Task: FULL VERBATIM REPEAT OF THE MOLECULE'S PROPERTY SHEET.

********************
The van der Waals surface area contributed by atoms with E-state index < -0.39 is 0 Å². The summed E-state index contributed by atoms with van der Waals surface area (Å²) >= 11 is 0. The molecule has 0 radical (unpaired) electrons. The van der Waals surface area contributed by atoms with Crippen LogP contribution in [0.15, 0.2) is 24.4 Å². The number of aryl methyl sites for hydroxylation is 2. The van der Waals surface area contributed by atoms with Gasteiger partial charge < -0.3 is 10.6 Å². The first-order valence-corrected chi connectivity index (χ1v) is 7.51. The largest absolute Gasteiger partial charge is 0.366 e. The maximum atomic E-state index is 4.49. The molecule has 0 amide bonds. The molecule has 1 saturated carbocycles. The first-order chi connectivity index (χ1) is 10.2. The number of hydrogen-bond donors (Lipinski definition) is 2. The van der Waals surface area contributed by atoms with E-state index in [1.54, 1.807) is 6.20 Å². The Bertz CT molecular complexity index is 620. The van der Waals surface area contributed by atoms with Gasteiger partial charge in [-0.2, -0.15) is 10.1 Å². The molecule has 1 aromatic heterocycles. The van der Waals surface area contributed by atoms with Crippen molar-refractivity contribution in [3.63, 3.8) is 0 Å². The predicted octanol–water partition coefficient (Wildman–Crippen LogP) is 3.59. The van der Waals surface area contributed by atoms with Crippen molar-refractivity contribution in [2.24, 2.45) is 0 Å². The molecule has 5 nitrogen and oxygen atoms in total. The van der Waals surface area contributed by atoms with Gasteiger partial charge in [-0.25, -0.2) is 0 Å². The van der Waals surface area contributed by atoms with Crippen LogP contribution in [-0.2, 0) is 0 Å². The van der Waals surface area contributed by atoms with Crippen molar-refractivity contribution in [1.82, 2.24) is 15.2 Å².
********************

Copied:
The van der Waals surface area contributed by atoms with E-state index < -0.39 is 0 Å². The summed E-state index contributed by atoms with van der Waals surface area (Å²) >= 11 is 0. The molecule has 0 radical (unpaired) electrons. The van der Waals surface area contributed by atoms with Crippen LogP contribution in [0.15, 0.2) is 24.4 Å². The number of aryl methyl sites for hydroxylation is 2. The van der Waals surface area contributed by atoms with Gasteiger partial charge < -0.3 is 10.6 Å². The first-order valence-corrected chi connectivity index (χ1v) is 7.51. The largest absolute Gasteiger partial charge is 0.366 e. The maximum atomic E-state index is 4.49. The molecule has 0 amide bonds. The molecule has 1 saturated carbocycles. The first-order chi connectivity index (χ1) is 10.2. The number of hydrogen-bond donors (Lipinski definition) is 2. The van der Waals surface area contributed by atoms with E-state index in [1.54, 1.807) is 6.20 Å². The Bertz CT molecular complexity index is 620. The van der Waals surface area contributed by atoms with Gasteiger partial charge in [-0.2, -0.15) is 10.1 Å². The molecule has 1 aromatic heterocycles. The van der Waals surface area contributed by atoms with Crippen molar-refractivity contribution in [3.63, 3.8) is 0 Å². The predicted octanol–water partition coefficient (Wildman–Crippen LogP) is 3.59. The van der Waals surface area contributed by atoms with Crippen molar-refractivity contribution in [2.24, 2.45) is 0 Å². The molecule has 5 nitrogen and oxygen atoms in total. The van der Waals surface area contributed by atoms with Gasteiger partial charge in [-0.25, -0.2) is 0 Å². The van der Waals surface area contributed by atoms with Crippen LogP contribution in [-0.2, 0) is 0 Å². The van der Waals surface area contributed by atoms with Crippen molar-refractivity contribution in [1.82, 2.24) is 15.2 Å².